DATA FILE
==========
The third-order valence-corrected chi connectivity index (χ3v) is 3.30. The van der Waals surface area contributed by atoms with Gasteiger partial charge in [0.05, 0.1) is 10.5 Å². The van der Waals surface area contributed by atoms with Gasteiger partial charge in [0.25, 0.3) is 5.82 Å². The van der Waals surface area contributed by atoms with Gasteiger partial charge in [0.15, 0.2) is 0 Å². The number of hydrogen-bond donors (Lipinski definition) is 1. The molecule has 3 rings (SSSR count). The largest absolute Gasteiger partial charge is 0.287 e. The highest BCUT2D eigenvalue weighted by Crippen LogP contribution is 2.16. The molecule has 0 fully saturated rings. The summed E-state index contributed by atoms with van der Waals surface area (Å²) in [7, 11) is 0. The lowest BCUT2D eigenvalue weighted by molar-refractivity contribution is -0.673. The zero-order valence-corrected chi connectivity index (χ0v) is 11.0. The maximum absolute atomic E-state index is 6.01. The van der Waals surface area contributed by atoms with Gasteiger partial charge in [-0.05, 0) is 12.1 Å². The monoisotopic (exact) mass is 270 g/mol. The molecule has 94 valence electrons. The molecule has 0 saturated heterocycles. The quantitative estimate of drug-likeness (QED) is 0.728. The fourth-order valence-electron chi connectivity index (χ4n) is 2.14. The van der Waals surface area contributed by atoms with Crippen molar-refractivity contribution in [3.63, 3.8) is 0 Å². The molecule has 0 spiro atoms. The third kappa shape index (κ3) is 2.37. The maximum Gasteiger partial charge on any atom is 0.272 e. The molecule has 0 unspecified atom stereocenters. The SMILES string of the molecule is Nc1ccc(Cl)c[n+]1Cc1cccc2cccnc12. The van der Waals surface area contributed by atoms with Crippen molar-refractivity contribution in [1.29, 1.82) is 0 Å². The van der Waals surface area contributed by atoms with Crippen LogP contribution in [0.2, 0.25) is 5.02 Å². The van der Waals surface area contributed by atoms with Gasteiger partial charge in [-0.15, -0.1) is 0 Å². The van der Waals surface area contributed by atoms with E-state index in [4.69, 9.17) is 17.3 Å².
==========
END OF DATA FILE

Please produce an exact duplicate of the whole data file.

The third-order valence-corrected chi connectivity index (χ3v) is 3.30. The van der Waals surface area contributed by atoms with Gasteiger partial charge in [0.05, 0.1) is 10.5 Å². The van der Waals surface area contributed by atoms with Gasteiger partial charge in [0.25, 0.3) is 5.82 Å². The van der Waals surface area contributed by atoms with Gasteiger partial charge in [0.15, 0.2) is 0 Å². The number of hydrogen-bond donors (Lipinski definition) is 1. The molecule has 3 rings (SSSR count). The largest absolute Gasteiger partial charge is 0.287 e. The highest BCUT2D eigenvalue weighted by Crippen LogP contribution is 2.16. The molecule has 0 fully saturated rings. The summed E-state index contributed by atoms with van der Waals surface area (Å²) in [7, 11) is 0. The lowest BCUT2D eigenvalue weighted by molar-refractivity contribution is -0.673. The zero-order valence-corrected chi connectivity index (χ0v) is 11.0. The maximum absolute atomic E-state index is 6.01. The van der Waals surface area contributed by atoms with Gasteiger partial charge in [-0.05, 0) is 12.1 Å². The monoisotopic (exact) mass is 270 g/mol. The molecule has 94 valence electrons. The molecule has 0 saturated heterocycles. The quantitative estimate of drug-likeness (QED) is 0.728. The fourth-order valence-electron chi connectivity index (χ4n) is 2.14. The van der Waals surface area contributed by atoms with Crippen molar-refractivity contribution in [3.63, 3.8) is 0 Å². The molecule has 0 spiro atoms. The third kappa shape index (κ3) is 2.37. The maximum Gasteiger partial charge on any atom is 0.272 e. The molecule has 0 unspecified atom stereocenters. The SMILES string of the molecule is Nc1ccc(Cl)c[n+]1Cc1cccc2cccnc12. The van der Waals surface area contributed by atoms with Crippen molar-refractivity contribution in [1.29, 1.82) is 0 Å². The van der Waals surface area contributed by atoms with Crippen LogP contribution in [0.2, 0.25) is 5.02 Å². The van der Waals surface area contributed by atoms with Gasteiger partial charge in [-0.15, -0.1) is 0 Å². The van der Waals surface area contributed by atoms with E-state index in [4.69, 9.17) is 17.3 Å².